Recommendations and PersonalPoints Guide for Japanese and Sushi Restaurants
What to Know:
Compared to many restaurant cuisines, sushi has few pitfalls. When they do appear, most are glaringly obvious, like crispy tempura dripping with oil. Here’s how to be true to the tradition, and your goals.
When you see “spicy” on a sushi roll, it’s code for mayonnaise laced with hot sauce or chili oil. This orange sauce may be drizzled across the top of the roll or hidden inside. Either way, it can add about 4 PersonalPoints values to the meal. Plus, the spicy rolls with chopped-up fish are where the restaurant disposes of less desirable cuts.
Eat your vegetables
Whether you adore the flavor of raw fish or are still getting used to the idea, it's worth remembering that sushi also includes vegetarian rolls such as avocado rolls (one serving is about 8 PersonalPoints) and cucumber rolls (about 3 PersonalPoints).
Spell crab with a “K”
Most imitation crab (or “krab”) in the United States is composed of 50-percent-or-more Alaskan pollack, making it a fairly sustainable choice of seafood. With additions of egg white, oil, salt, starch, and spice, it’s clearly a processed food and not as beneficial as raw tuna or salmon. However, for many diners, the cooked consistency, lower price, and modest calories of surimi sticks make them the perfect core for a California roll, which typically have a few PersonalPoints in each.
Sushi rolls and nigiri sushi rely on rice to fill you up. Most sushi bars now offer brown rice as an option. You’ll get all the fiber and B vitamins you're missing with white rice, and you’ll feel full quicker. On some plans, brown rice is a ZeroPoint™ food.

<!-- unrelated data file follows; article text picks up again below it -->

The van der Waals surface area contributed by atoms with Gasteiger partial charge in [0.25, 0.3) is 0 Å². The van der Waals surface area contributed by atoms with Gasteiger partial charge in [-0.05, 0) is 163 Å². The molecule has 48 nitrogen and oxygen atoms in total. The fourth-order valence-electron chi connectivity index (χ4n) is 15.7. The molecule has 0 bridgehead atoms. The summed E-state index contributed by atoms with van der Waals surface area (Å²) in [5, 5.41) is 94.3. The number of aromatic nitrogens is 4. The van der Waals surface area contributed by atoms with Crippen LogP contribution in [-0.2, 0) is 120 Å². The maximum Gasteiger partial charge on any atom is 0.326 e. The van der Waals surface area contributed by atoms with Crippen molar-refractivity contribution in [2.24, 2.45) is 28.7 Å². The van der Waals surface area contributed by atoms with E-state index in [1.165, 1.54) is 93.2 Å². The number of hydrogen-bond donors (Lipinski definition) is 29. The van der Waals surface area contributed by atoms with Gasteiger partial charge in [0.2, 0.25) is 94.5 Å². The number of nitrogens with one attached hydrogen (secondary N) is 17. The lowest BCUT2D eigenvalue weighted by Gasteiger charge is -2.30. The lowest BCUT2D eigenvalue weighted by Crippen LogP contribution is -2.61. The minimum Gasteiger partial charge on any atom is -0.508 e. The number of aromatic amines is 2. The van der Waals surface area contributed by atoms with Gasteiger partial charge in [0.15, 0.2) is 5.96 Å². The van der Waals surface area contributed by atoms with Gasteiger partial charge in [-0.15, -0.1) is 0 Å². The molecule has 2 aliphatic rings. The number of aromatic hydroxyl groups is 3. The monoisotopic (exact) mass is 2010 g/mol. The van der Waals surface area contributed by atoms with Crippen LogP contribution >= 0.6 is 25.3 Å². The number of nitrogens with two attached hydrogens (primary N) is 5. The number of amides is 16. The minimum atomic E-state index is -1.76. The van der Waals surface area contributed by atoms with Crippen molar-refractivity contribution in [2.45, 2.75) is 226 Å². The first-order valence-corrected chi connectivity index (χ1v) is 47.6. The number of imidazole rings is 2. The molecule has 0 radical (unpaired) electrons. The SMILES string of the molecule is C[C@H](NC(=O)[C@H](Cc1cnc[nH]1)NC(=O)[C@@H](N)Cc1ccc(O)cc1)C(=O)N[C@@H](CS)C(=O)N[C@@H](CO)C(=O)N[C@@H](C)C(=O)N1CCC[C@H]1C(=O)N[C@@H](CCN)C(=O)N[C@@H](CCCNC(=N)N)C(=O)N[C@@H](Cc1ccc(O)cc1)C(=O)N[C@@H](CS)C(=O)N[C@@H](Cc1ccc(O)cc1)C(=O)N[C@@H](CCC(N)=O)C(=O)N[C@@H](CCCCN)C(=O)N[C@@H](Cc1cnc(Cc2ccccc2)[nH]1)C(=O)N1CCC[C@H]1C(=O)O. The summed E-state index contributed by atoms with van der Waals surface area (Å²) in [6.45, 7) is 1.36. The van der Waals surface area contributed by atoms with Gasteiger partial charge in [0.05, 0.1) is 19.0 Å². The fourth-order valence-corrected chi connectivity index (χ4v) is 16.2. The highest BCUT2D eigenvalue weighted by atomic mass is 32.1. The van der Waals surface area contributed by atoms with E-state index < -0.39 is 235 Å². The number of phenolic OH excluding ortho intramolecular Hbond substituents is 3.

Watch the hibachi
But don’t order from it. They have that squirt bottle of oil, and often use more than necessary because it makes it easier to cook and improves the display.
Clear your sinuses
In addition to soy sauce, nigiri sushi and sushi rolls are usually served with pickled ginger and wasabi, a green horseradish paste. The lemony heat of ginger and the fiery rush of the horseradish act as contrasts to the delicate sushi and serve to clear your palate. Purists refrain from adding wasabi to their sushi, preferring to leave it in the hands of the sushi chef, but if you crave the rush, both of these bold flavors pack about 1 PersonalPoint value.
What to Eat:
According to Shuji Hiyakawa, executive chef for Philadelphia-area Kome restaurant and a protégé of Iron Chef Masaharu Morimoto, the beauty of sushi lies in the simplicity of preparation. “Nigiri sushi is just seaweed, rice and fish. There is no fat, just a focus on freshness,” he says.
That’s great news for health-conscious diners, according to Diane Henderiks, RD, personal chef and culinary nutritionist at DishWithDiane.com. “With sushi, there are very few surprises. There are rarely sauces or oil that have hidden calories, so what you see on your plate is what you are getting,” she says.
Whole, steamed pods of soybeans make a tasty and nutritious way to kick off your meal. And ½ cup of shelled edamame may be a ZeroPoint food or contain 2 PersonalPoints. “Any time you can get a plant-based protein, go for it,” says Henderiks. “These are an even better choice than a salad because you are getting the right balance of protein and carbs to fill you up at the beginning of the meal.”